Cal's Donnie McCleskey has been nothing short of sensational as the sophomore leader of the Bears' defense. McCleskey, the Golden Bears' second-year starter at rover, has posted 77 tackles, 5.5 sacks and 11.0 tackles for losses of 46 yards-all team-leading figures-while emerging as one of the Pac-10's finest players. A former Los Angeles Times San Gabriel Valley Player of the Year who rushed for 2,236 yards and 29 TDs as a senior at Bishop Amat High School last fall, McCleskey has already set the school record for most sacks by a defensive back in a season (eclipsing the three sacks set by CB Nnamdi Asomugha (the Raiders' first-round pick this year) in 2000. Overall in the Pac-10, McCleskey leads all defensive backs in tackles-per-game (8.6, 3rd), sacks per game (0.61, 7th) and tackles for loss per contest (1.22, 5th). He reached double figures in tackles for the fourth time this season in the UCLA game, making 10 stops against the Bruins Oct. 18.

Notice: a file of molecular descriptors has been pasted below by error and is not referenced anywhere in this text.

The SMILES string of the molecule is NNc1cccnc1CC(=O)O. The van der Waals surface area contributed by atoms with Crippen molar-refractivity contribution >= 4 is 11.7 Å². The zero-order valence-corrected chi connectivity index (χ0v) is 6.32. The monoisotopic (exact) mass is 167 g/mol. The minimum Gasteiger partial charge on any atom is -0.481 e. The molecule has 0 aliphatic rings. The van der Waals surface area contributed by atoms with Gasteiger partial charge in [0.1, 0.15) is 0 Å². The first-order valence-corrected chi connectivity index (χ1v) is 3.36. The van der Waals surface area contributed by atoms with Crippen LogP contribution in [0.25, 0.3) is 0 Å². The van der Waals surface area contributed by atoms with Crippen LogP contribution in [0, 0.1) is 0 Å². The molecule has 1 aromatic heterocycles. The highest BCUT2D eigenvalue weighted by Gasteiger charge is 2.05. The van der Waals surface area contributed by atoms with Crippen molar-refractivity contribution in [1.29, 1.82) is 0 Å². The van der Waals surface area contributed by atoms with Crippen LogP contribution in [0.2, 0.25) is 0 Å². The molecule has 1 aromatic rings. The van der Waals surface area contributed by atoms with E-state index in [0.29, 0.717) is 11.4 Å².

Yo Vinny! Cal's Strang Ranks 3rd in Pac-10 Punt Returns
While he only weighs 150 pounds--up from a playing weight of 137 pounds last season--senior Vince Strang plays much bigger. The senior wide receiver/punt returner has scored three touchdowns this season in part-time work. First filling in for the injured Mixon Sept. 20 at Illinois, Strang returned five punts for 107 yards, including an electrifying, change-of-field 69-yard TD scamper with only 23 seconds left before halftime. Thus far this year, Strang has also caught 14 passes for 171 yards and two TDs in reserve. And his 10.6 yards per punt return (16 for 171 yards) ranks third in the Pac-10 and 38th in the NCAA.
Toler & Strang Pick Up Slack for Injured WR Makonnen